“To My Father” by Ben Brandstein

Like an autumnal leaf

Gently waltzing with the wind

Here and there, until coming to rest

In a pool of water, causing the aquatic reflector

To wrinkle; I think of you and it takes some time

To remember to forget about you.

Would you be proud?

Would you praise or condemn these fingers

That feel whole when perched on a pen and not pig skin?

Cuticles stained with ink,

Trenches occasionally occupied by nylon.

Would you teach me anything significant?

I shaved with the help of magazines.

I learned how to treat a woman from the way

Clark Kent embraced Miss Lane.

The transcendent value of a dollar was taught to me

By a prepubescent entrepreneur across the street

Desperate for the missing quarters his lemonade was worth.

So what would you give me? Lessons? Gifts?

Happiness? A harmonic resonance to eradicate

These moments of dissonance?

Or perhaps your greatest gift was absence.

Instead of a young, pliable counterpart I am

Myself. My own source of instruction.

But when I am blessed with a child of my own

I will provide them with every single moment

I wish I could have had with you.

Ben Brandstein

Photograph by VC Ferry

© 2011

“Swan Song” by L. K. Thayer

Photo by L. K. Thayer

Photo by L. K. Thayer

(for my mom ‘Gini’)

we didn’t know
the turn
life would
when daddy walked
out the door

holding my 6 mo. old
brother in her arms
her two girls
in the other room
sang & twirled to
on the phonograph

her heart skipped
the door slammed

she lay my brother
down to sleep

three kids
no council
no clue

she dyed
her pink
ballet shoes

they were


L. K. Thayer

All Rights Reserved

© 2009


A song of love is a sad song, Hi-Lili, Hi-Lili, Hi-Lo
A song of love is a song of woe
Don’t ask me how I know
A song of love is a sad song
For I have loved and it’s so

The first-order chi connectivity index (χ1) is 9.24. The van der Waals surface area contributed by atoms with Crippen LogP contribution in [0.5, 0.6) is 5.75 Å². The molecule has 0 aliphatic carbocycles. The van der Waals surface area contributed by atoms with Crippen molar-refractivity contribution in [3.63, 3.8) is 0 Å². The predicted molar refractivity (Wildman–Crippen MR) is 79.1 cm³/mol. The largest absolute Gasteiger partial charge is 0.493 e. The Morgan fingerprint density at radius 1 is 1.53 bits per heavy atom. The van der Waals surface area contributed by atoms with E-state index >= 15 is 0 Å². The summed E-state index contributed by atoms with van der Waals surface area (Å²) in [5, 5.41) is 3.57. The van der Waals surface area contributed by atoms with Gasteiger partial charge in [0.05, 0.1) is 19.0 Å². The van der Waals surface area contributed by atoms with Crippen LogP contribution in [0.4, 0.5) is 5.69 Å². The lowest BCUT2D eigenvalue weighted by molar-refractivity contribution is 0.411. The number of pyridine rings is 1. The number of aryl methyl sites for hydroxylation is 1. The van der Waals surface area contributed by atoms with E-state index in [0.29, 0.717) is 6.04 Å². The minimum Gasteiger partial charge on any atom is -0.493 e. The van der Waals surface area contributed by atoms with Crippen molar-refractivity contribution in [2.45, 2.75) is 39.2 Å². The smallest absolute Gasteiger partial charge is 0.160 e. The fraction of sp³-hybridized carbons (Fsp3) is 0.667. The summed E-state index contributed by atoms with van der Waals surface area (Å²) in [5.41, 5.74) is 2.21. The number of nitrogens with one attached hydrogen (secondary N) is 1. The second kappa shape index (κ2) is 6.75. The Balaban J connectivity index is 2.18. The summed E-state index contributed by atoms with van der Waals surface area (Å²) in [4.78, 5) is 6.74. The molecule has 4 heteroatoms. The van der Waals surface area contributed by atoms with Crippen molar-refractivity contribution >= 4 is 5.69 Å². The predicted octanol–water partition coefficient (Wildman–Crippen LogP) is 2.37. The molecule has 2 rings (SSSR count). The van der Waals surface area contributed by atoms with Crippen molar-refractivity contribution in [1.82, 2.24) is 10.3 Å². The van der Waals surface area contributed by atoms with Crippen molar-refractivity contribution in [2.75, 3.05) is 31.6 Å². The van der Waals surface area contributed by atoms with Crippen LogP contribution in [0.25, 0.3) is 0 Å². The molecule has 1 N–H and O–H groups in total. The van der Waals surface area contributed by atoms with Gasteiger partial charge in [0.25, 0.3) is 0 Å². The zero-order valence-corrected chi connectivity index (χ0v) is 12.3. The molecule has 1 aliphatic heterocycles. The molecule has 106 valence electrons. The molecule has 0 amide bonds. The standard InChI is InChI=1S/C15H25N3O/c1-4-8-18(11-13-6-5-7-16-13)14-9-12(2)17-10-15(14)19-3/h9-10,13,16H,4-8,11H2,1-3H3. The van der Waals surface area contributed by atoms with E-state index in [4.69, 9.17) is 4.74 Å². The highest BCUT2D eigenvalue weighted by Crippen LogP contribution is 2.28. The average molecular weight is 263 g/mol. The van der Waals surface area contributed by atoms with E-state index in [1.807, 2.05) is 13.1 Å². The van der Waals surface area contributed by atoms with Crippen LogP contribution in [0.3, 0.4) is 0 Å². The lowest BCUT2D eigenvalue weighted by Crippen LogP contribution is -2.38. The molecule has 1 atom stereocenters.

I sit at the window and watch the rain, Hi-Lili, Hi-Lili, Hi-Lo
Tomorrow I’ll probably love again, Hi-Lili, Hi-Lili, Hi-Lo.

Sung by Leslie Caron from the movie, “Lili”

(Words and Music by Branislau Kaper and Helen Deutsch)

All Rights Reserved

© 1953

“The Hourglass Is Clear” by Jacquelyn Gail

Photo by Alexis Rhone Fancher

She didn’t know I was holding her hand

or where she was or why. She was here but not here.

She was far away and yet holding on. I was holding

on, holding her, holding her cold, limp fingers in my hand,

holding all my fears wrapped around the fears she had now forgotten.

My need for her filled the room, pushing out all the air.

I stopped breathing, forced my breathing, breathing for both of us.

Could she slip away before she filled the hole, endless,

stretching to the darkness of the night that I slipped through from my rooftop one night,

as I searched for the angels that did not come.

I understood. Abandonment was my backyard where the flowers

refused to grow. A stench rose up instead and I ran from the foulness,

the putrid aroma clinging to my skin and permeating my marrow.

Channel no. 5 was her cure; mine, Coco Mademoiselle the starter, and

Black Orchid subbing in when needed.

I needed her.

The hour glass was clear, it didn’t matter.

Jacquelyn Gail

All Rights Reserved

© 2009